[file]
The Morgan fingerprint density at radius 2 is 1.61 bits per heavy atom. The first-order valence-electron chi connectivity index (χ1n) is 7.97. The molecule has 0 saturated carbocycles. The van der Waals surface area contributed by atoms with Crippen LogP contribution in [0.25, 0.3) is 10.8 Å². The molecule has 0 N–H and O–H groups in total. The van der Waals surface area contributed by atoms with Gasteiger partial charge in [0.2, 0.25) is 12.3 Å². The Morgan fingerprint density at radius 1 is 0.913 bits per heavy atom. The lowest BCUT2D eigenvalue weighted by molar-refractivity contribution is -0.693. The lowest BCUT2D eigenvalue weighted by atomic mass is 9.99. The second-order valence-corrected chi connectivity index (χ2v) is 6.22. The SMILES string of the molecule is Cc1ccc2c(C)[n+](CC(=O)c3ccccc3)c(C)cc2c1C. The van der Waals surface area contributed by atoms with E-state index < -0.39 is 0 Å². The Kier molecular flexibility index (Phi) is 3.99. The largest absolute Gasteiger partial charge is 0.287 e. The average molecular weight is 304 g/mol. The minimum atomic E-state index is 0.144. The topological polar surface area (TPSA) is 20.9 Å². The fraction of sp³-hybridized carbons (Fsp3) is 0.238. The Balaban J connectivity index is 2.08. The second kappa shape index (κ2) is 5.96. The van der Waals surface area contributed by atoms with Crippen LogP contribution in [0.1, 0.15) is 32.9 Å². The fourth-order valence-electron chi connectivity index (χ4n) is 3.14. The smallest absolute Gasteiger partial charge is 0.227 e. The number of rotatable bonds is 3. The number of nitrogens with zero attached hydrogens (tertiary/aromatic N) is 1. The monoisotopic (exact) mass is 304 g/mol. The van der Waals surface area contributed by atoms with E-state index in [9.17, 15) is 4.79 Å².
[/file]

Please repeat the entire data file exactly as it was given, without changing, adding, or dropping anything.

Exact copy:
The Morgan fingerprint density at radius 2 is 1.61 bits per heavy atom. The first-order valence-electron chi connectivity index (χ1n) is 7.97. The molecule has 0 saturated carbocycles. The van der Waals surface area contributed by atoms with Crippen LogP contribution in [0.25, 0.3) is 10.8 Å². The molecule has 0 N–H and O–H groups in total. The van der Waals surface area contributed by atoms with Gasteiger partial charge in [0.2, 0.25) is 12.3 Å². The Morgan fingerprint density at radius 1 is 0.913 bits per heavy atom. The lowest BCUT2D eigenvalue weighted by molar-refractivity contribution is -0.693. The lowest BCUT2D eigenvalue weighted by atomic mass is 9.99. The second-order valence-corrected chi connectivity index (χ2v) is 6.22. The SMILES string of the molecule is Cc1ccc2c(C)[n+](CC(=O)c3ccccc3)c(C)cc2c1C. The van der Waals surface area contributed by atoms with E-state index < -0.39 is 0 Å². The Kier molecular flexibility index (Phi) is 3.99. The largest absolute Gasteiger partial charge is 0.287 e. The average molecular weight is 304 g/mol. The minimum atomic E-state index is 0.144. The topological polar surface area (TPSA) is 20.9 Å². The fraction of sp³-hybridized carbons (Fsp3) is 0.238. The Balaban J connectivity index is 2.08. The second kappa shape index (κ2) is 5.96. The van der Waals surface area contributed by atoms with Crippen LogP contribution in [0.1, 0.15) is 32.9 Å². The fourth-order valence-electron chi connectivity index (χ4n) is 3.14. The smallest absolute Gasteiger partial charge is 0.227 e. The number of rotatable bonds is 3. The number of nitrogens with zero attached hydrogens (tertiary/aromatic N) is 1. The monoisotopic (exact) mass is 304 g/mol. The van der Waals surface area contributed by atoms with E-state index in [9.17, 15) is 4.79 Å².